The consumer watchdog, Which?, has cast its spotlight once again on the quality of service offered by optometrists. And, on the face of it, the results paint a gloomy picture – but is the methodology as robust as it could be?
The headline claim being made is that “two out of five eye tests are not up to scratch.”
To arrive at this conclusion, Which? sent its team of “fieldworkers” into multiple and independent practices with the goal of assessing the quality of the sight test received.
Before visiting the practices in question, each fieldworker had eye examinations by two optometrists, who agreed on their findings.
The Which? report’s conclusion was that many sight test assessments fell short, highlighting inaccurate prescriptions, important tests that were missed, and failures to warn about health risks.
The sector’s response to the probe has been reflective rather than defensive. Having spoken to the multiples for their reaction to the findings, they told OT that it is critical to learn lessons where possible – and have asked Which? for more insight into the data.
This response feels right, but as with many secret shopper exposé, the process is not without its flaws; and it is important to not get carried away.
For one thing, the study is not extensive: 30 practices were under investigation. Compare this to the Which? 2016 report, which used data from thousands of its members – and suggested a significant level of satisfaction from consumers.
It is also fair to ask why Which? has conducted the piece without seeking advice from the expert professional bodies in the sector.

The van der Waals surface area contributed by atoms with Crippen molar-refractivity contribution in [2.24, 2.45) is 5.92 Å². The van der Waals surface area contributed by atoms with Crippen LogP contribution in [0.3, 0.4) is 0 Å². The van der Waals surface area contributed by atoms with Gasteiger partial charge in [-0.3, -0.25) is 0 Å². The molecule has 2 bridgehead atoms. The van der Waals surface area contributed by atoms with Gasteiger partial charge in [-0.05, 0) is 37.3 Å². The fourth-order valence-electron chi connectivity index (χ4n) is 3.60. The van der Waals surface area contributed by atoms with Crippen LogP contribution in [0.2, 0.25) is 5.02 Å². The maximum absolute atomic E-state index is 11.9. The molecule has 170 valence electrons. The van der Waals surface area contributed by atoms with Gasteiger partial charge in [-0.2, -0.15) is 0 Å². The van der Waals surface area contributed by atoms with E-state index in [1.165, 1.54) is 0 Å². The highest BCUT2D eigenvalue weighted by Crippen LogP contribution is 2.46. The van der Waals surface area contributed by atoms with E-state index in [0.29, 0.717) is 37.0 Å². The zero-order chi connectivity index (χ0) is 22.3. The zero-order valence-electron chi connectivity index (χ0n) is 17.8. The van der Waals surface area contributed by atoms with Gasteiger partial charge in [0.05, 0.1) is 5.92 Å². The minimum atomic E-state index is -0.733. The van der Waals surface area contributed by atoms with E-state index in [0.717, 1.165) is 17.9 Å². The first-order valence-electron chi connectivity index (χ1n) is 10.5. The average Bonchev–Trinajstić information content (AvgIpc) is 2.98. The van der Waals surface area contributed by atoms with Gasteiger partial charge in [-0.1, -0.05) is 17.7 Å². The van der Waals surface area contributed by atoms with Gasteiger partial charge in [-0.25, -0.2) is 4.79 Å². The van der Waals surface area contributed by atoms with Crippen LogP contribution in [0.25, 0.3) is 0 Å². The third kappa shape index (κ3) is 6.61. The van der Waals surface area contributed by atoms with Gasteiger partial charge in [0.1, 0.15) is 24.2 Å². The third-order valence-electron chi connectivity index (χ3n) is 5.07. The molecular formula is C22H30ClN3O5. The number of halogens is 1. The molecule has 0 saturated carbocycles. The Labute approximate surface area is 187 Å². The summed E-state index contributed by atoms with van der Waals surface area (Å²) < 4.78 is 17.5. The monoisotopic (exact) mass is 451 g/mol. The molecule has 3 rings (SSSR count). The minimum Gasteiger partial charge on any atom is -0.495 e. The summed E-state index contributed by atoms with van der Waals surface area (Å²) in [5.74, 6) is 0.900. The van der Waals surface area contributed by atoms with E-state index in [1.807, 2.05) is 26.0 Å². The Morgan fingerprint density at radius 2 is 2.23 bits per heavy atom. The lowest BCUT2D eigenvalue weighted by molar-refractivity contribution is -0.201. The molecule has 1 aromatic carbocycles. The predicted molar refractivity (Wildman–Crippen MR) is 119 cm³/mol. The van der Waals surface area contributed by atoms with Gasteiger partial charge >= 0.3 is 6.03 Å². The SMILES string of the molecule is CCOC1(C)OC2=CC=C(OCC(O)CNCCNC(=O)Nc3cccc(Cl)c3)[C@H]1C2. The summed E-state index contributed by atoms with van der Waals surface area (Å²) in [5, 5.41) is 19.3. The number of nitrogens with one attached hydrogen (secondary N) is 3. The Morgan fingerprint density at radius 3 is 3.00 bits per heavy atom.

The General Optical Council has said: “As the national regulator of the optical professions, we take very seriously any research that raises concerns about public protection.”
OT understands that the regulator has already contacted Which? to obtain further details of the report “to assess the concerns raised and take any regulatory action that might be appropriate.”
One key message from the National Eye Health Week campaign was to energise the public about the wealth of knowledge and expertise offered by optometrists. And the danger of the Which? report is that it discourages members of the public from booking their next sight test appointment.
As optometrist and clinical director at the AOP, Dr Peter Hampson, notes, it is important to find ways to stress to the public the robust level of regulation that already governs the sector, not to mention the passion of practitioners serving patients day in and out.
“All registered optometrists and dispensing opticians are governed by set Standards of Practice to ensure patient care remains at the centre of their professional practice. Findings from our 2017 survey into the wellbeing of UK optometrists indicates that many within the profession have a deep sense of accountability and diligence.”